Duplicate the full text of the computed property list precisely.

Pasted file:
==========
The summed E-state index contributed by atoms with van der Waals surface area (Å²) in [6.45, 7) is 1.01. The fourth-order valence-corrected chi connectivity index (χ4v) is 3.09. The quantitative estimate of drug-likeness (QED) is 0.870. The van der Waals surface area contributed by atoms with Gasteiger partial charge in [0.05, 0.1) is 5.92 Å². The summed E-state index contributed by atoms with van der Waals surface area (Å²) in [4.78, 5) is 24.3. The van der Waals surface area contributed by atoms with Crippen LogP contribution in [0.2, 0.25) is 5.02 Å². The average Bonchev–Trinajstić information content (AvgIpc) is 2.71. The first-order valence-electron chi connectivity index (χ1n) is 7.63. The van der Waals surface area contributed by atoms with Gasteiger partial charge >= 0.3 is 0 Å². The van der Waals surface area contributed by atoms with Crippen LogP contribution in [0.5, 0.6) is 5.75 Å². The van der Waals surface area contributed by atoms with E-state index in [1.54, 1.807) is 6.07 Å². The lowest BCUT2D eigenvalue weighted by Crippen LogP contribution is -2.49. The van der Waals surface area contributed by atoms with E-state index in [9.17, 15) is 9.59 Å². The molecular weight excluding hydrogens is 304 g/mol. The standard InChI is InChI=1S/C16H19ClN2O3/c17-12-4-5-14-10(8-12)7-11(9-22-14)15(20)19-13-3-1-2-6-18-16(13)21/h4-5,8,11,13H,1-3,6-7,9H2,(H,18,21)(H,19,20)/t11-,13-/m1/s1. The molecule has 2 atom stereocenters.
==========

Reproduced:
The summed E-state index contributed by atoms with van der Waals surface area (Å²) in [6.45, 7) is 1.01. The fourth-order valence-corrected chi connectivity index (χ4v) is 3.09. The quantitative estimate of drug-likeness (QED) is 0.870. The van der Waals surface area contributed by atoms with Gasteiger partial charge in [0.05, 0.1) is 5.92 Å². The summed E-state index contributed by atoms with van der Waals surface area (Å²) in [4.78, 5) is 24.3. The van der Waals surface area contributed by atoms with Crippen LogP contribution in [0.2, 0.25) is 5.02 Å². The average Bonchev–Trinajstić information content (AvgIpc) is 2.71. The first-order valence-electron chi connectivity index (χ1n) is 7.63. The van der Waals surface area contributed by atoms with Gasteiger partial charge >= 0.3 is 0 Å². The van der Waals surface area contributed by atoms with Crippen LogP contribution in [0.5, 0.6) is 5.75 Å². The van der Waals surface area contributed by atoms with E-state index in [1.54, 1.807) is 6.07 Å². The lowest BCUT2D eigenvalue weighted by Crippen LogP contribution is -2.49. The van der Waals surface area contributed by atoms with E-state index in [9.17, 15) is 9.59 Å². The molecular weight excluding hydrogens is 304 g/mol. The standard InChI is InChI=1S/C16H19ClN2O3/c17-12-4-5-14-10(8-12)7-11(9-22-14)15(20)19-13-3-1-2-6-18-16(13)21/h4-5,8,11,13H,1-3,6-7,9H2,(H,18,21)(H,19,20)/t11-,13-/m1/s1. The molecule has 2 atom stereocenters.